For anglers, few topics inspire more discussion than fishing lures. With seemingly endless varieties of shapes, colors and actions, plus new styles constantly hitting the market, choosing the best lures can be overwhelming.
This comprehensive guide breaks down everything you need to know about top lure types - from versatile crankbaits to flashy spoons to reliable soft plastics and more. You'll get insider tips on selecting lures based on water conditions, structure, target species and other key factors. We'll tackle classic debates like lures vs live bait and specialized topics like saltwater lures and replacing worn out ones.
Our goal is to demystify the vast lure options so you can gain confidence picking the right one for any fishing situation. Armed with this knowledge, you'll save time and money while catching more fish.
So let's get started dissecting the exciting world of fishing lures!
Fishing Lures: An Overview
Lures come in a variety of styles, colors, and actions to mimic different types of prey. As you build your tackle box, be sure to include these top fishing lures that no angler should be without.
One of the most versatile and effective lures is the crankbait. This is a type of fishing lure designed to mimic the movement of baitfish, crayfish, or other prey, enticing predatory fish to bite. Most of these lures have a distinct lip or bill at the front which, when reeled in, causes them to dive and wobble in the water, simulating the lively movement of prey, but there are also lipless versions in the market. Available in various shapes, sizes, and colors, crankbaits allow anglers to explore different water depths and are particularly favored for bass fishing. They can be constructed from different materials, typically hard plastic or wood, and might feature one or more hooks for catching fish.
If flash and vibration are what you need, tie on a spinnerbait. At the heart of this lure is a metal blade that spins around and reflects light. Paired with a plastic or rubber skirt and trailing hook, the combination entices ferocious strikes from species like pike and muskie.
Additional blades or willow leaf shapes can increase vibration and allow the lure to run deeper. Use white and gold blades when the water is clear and switch to neon colors in muddy conditions.
Shaped like the bowl of a spoon, hence the name, this lure usually crafted from metal, presents an oblong, often concave figure to resemble a darting baitfish with an erratic wobbling action. Spoon lures work for all types of game fish from bass to salmon.
Soft plastic lures are a type of fishing lure created from a flexible plastic material, primarily used to mimic the appearance and movement of live bait like crayfish or worms to attract fish. These lures are effective on all types of structure and environments. The lifelike texture and movement of soft plastics convinces fish to strike even when they are not actively feeding. Carry a variety of sizes and colors to experiment with until you find what works.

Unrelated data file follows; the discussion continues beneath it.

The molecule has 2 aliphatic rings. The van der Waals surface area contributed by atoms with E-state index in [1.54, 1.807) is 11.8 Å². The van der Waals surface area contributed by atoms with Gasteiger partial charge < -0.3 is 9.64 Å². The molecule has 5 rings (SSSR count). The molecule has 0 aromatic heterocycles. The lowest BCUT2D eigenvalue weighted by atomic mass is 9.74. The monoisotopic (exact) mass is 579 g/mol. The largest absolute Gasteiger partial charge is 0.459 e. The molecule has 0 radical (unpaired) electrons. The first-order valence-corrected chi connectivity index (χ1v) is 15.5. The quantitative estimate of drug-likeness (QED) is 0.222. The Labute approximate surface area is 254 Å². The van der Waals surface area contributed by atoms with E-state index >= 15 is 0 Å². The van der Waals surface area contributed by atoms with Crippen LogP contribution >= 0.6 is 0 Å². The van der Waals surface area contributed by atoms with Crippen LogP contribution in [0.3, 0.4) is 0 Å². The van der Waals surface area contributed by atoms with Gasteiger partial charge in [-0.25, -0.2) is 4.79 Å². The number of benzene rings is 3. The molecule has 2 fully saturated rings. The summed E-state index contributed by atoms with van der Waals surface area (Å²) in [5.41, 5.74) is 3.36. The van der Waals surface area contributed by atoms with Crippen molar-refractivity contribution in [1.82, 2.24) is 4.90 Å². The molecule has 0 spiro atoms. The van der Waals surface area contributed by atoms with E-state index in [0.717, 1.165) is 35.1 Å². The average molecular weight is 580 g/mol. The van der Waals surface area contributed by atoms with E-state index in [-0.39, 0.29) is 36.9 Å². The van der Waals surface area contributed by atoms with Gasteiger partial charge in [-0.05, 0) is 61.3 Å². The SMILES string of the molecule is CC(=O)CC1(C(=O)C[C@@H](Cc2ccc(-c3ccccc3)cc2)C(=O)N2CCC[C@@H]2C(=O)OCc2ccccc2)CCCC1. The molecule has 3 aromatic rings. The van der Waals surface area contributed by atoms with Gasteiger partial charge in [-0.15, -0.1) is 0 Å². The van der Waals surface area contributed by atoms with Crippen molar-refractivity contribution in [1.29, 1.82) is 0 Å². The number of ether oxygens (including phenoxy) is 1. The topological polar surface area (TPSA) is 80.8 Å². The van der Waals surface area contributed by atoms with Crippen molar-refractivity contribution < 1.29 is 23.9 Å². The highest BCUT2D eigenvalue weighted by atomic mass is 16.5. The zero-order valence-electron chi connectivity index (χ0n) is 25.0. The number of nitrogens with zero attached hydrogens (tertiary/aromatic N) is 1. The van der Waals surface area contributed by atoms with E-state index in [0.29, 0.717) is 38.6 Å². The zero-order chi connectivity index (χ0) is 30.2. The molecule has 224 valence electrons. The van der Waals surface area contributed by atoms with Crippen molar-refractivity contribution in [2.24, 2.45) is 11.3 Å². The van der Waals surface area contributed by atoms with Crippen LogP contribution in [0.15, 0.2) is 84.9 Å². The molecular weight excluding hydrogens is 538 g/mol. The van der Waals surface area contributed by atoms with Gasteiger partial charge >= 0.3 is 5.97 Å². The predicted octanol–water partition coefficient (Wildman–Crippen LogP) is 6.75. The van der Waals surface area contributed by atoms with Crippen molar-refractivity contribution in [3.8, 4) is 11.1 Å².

When fishing requires precision and finesse, turn to fly lures. Tied with natural and synthetic materials on a hook, flies mimic insects, crustaceans, baitfish, and other forms of fish prey. Floating flies are great for trout on the surface while streamers can pull up bigger fish from the depths. Though it takes practice, fly fishing allows anglers to cast to highly specific targets and depths.
This overview provides a starting point to build your tackle box but there are countless other effective lures out there for every fishing scenario.
Lures versus bait
The lures vs. bait debate confronts every angler at some point. While lures offer convenience, natural baits have advantages too.
Lures are reusable, easy to store, and let you quickly change styles without re-baiting. They enable long casts and are good for catch and release since fish tend to injure themselves less.
However, natural baits harness scents and movements that draw fish in. Live bait keeps working when you stop reeling, making it great around cover where lures can snag. It also gives wary fish in cold water a more natural look.
Lures do have downsides - most are made of non-biodegradable materials that persist in the environment, though sustainable options are emerging. Lures require more precise technique than natural baits that move themselves. In some cases, letting live bait drift naturally can outfish any lure.
So consider carefully when choosing lures or bait. Lures are convenient and versatile while natural baits take advantage of a fish's wild instincts. Know their strengths and weaknesses to decide what each scenario calls for. With the right approach, both lures and bait can play a productive role in your tackle kit.
One key to lure selection is matching depth to where fish are feeding. Here are some top lures for targeting different parts of the water column:
Topwater lures like poppers, walkers, prop baits and frogs float on top and create commotion. They draw explosive strikes from fish looking up. Use topwaters at sunrise/sunset, around structure and for working shallow zones.
Swimbaits, crankbaits, jerkbaits and vibrating jigs excel at mid-range depths. Adjust retrieve speed to run lures at desired levels. Target cruising fish suspended beneath the surface out to 15+ feet deep.
Jigs, weighted rigs and deep diving crankbaits get down to the bottom. Bouncing lures off the bottom triggers strikes from bottom-dwelling species around rocks, wood and other cover. Finesse tactics often work best.
Spinnerbaits, spoons and lipless cranks cover every depth effectively based on retrieval technique. Let lures flutter down after casts then reel quickly to bring them back up. Constantly change speeds to explore different zones.
In most cases, fish aren't at just one depth but spread throughout the water column. Carry a balanced lure selection to effectively target fish feeding at different levels. Adjusting presentation depth is often key to zeroing in on the most active fish.
Best lures for freshwater fishing